Suspicion of the Modern Age: The Pope Regresses

In an astonishing move last Saturday, Pope Benedict XVI “rehabilitated” (meaning he overturned the excommunication by Pope John Paul II) of four problematic bishops, one of whom, Bishop Richard Williamson, is an all-too-public Holocaust denier. The once-again bishop announced just one week ago on Swedish television that he did not think there was historical evidence sufficient to support the claim that six million Jews were killed under orders from Adolf Hitler. More staggering was his final conclusion: “There were no gas chambers.”

Called to the carpet for the decision, the Vatican has taken to doing what it does best: issuing public statements, coupled with obfuscation and outright denial. They expressed surprise to learn some of the more shocking and provocative comments the renegade bishop made last week (he’s made them all quite publicly before). Then the current Pope reiterated his belief that the Holocaust had indeed happened (he has, after all, toured the camp at Auschwitz himself). But the reinstatements/rehabilitations stand.

Now what on the world is going on?

Papal Precedents

We’ve seen this sort of thing from this Pope before. Two years ago, he infamously delivered a lecture at the University in Regensburg (on 12 September 2006), in which he recounted a medieval dialogue between the Byzantine emperor, Manuel II Paleologus, and an unnamed “educated Persian.” Things got heated when the following exchange was reported (I omit the footnotes—this was, keep in mind, a lecture at the very university where the Pope used to be a professor):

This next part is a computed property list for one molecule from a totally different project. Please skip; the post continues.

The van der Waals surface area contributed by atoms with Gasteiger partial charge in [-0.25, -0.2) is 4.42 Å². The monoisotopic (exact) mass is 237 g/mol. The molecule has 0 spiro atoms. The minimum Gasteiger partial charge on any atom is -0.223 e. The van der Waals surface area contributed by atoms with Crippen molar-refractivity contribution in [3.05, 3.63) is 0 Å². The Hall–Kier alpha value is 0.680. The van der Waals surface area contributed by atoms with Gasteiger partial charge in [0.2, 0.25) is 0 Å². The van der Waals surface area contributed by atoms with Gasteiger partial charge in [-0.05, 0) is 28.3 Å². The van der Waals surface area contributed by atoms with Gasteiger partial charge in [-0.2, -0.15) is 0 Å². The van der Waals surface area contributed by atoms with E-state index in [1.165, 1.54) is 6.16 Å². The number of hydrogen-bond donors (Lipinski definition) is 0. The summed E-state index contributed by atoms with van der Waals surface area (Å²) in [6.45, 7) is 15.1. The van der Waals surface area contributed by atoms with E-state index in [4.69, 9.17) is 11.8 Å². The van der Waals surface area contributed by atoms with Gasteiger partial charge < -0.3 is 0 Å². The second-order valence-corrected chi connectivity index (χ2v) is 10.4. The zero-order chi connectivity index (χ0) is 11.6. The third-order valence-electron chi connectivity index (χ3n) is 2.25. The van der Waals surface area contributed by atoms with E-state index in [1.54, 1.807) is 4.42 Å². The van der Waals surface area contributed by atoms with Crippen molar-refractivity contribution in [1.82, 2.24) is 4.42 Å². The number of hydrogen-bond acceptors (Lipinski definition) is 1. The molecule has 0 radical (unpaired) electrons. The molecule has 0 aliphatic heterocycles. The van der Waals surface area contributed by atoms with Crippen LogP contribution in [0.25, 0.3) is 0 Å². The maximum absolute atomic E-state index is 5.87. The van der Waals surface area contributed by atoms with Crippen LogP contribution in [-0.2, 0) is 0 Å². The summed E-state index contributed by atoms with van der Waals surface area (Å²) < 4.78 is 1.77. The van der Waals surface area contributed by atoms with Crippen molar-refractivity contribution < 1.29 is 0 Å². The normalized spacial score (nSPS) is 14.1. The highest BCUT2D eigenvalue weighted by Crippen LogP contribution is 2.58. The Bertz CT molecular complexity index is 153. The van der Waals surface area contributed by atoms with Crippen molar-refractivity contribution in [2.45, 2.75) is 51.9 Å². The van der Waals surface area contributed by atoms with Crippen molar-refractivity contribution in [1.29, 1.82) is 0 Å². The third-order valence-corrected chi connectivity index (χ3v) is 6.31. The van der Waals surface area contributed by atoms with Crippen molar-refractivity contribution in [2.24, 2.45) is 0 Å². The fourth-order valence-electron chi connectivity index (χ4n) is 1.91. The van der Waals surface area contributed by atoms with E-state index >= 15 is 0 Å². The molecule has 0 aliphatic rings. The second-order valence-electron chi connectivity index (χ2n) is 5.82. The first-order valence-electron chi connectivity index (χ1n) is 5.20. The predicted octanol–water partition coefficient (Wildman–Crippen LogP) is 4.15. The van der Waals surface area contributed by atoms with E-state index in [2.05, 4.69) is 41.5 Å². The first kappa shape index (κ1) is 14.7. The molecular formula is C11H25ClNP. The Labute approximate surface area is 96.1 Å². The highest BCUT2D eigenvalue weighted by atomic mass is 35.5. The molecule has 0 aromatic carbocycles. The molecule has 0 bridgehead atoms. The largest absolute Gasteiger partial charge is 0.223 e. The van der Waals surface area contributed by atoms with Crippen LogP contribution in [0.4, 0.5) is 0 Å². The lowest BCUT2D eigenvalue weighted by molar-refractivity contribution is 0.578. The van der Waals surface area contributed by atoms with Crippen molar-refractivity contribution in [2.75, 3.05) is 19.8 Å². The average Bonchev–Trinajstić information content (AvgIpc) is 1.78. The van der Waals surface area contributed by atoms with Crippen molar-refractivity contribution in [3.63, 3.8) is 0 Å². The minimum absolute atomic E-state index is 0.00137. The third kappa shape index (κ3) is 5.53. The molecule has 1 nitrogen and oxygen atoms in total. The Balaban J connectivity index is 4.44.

In the seventh dialexis [conversation] edited by Professor Khoury, the emperor touches on the theme of the holy war. The emperor must have known that Surah 2, 256 reads: “There is no compulsion in religion.” According to some of the experts, this is probably one of the suras of the early period, when Mohammed was still powerless and under threat. But naturally the emperor also knew the instructions, developed later and recorded in the Qur’an, concerning holy war. Without descending to details, such as the difference in treatment accorded to those who have the “Book” and the “infidels,” he addresses his interlocutor with a startling brusqueness, a brusqueness that we find unacceptable, on the central question about the relationship between religion and violence in general, saying: “Show me just what Mohammed brought that was new, and there you will find things only evil and inhuman, such as his command to spread by the sword the faith he preached.”